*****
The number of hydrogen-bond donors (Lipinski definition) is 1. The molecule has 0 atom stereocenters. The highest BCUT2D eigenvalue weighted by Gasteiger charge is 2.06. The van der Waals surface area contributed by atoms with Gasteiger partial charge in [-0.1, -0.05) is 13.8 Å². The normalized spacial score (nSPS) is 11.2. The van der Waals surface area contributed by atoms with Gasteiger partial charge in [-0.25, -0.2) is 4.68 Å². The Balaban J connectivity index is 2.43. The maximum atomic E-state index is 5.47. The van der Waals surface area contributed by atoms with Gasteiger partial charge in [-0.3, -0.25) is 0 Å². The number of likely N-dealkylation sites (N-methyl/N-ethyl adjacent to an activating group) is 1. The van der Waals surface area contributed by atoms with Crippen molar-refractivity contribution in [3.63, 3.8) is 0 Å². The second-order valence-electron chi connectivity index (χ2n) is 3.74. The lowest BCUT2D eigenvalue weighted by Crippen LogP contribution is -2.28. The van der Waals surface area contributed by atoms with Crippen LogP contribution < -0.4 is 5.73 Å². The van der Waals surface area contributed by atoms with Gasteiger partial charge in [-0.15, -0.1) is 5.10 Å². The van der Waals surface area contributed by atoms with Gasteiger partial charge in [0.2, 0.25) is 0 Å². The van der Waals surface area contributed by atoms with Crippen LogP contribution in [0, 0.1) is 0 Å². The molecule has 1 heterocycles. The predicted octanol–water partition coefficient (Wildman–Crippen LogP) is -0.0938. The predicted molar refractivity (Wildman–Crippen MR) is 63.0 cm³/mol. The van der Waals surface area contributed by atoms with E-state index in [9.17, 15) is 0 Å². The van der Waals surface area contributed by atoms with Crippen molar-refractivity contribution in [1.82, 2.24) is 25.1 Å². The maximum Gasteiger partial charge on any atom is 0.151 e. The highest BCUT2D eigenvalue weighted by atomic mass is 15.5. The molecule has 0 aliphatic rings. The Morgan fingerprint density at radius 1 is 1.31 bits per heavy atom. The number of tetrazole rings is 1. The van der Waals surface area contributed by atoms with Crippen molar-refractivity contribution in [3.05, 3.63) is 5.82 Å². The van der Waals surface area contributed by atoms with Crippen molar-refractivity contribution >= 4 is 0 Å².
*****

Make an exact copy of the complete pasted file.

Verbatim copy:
The number of hydrogen-bond donors (Lipinski definition) is 1. The molecule has 0 atom stereocenters. The highest BCUT2D eigenvalue weighted by Gasteiger charge is 2.06. The van der Waals surface area contributed by atoms with Gasteiger partial charge in [-0.1, -0.05) is 13.8 Å². The normalized spacial score (nSPS) is 11.2. The van der Waals surface area contributed by atoms with Gasteiger partial charge in [-0.25, -0.2) is 4.68 Å². The Balaban J connectivity index is 2.43. The maximum atomic E-state index is 5.47. The van der Waals surface area contributed by atoms with Gasteiger partial charge in [-0.3, -0.25) is 0 Å². The number of likely N-dealkylation sites (N-methyl/N-ethyl adjacent to an activating group) is 1. The van der Waals surface area contributed by atoms with Crippen molar-refractivity contribution in [3.63, 3.8) is 0 Å². The second-order valence-electron chi connectivity index (χ2n) is 3.74. The lowest BCUT2D eigenvalue weighted by Crippen LogP contribution is -2.28. The van der Waals surface area contributed by atoms with Crippen LogP contribution < -0.4 is 5.73 Å². The van der Waals surface area contributed by atoms with Gasteiger partial charge in [-0.15, -0.1) is 5.10 Å². The van der Waals surface area contributed by atoms with Gasteiger partial charge in [0.2, 0.25) is 0 Å². The van der Waals surface area contributed by atoms with Crippen LogP contribution in [0, 0.1) is 0 Å². The molecule has 1 heterocycles. The predicted octanol–water partition coefficient (Wildman–Crippen LogP) is -0.0938. The predicted molar refractivity (Wildman–Crippen MR) is 63.0 cm³/mol. The van der Waals surface area contributed by atoms with E-state index in [9.17, 15) is 0 Å². The van der Waals surface area contributed by atoms with Crippen molar-refractivity contribution in [1.82, 2.24) is 25.1 Å². The maximum Gasteiger partial charge on any atom is 0.151 e. The highest BCUT2D eigenvalue weighted by atomic mass is 15.5. The molecule has 0 aliphatic rings. The Morgan fingerprint density at radius 1 is 1.31 bits per heavy atom. The number of tetrazole rings is 1. The van der Waals surface area contributed by atoms with Crippen molar-refractivity contribution in [3.05, 3.63) is 5.82 Å². The van der Waals surface area contributed by atoms with Crippen molar-refractivity contribution >= 4 is 0 Å².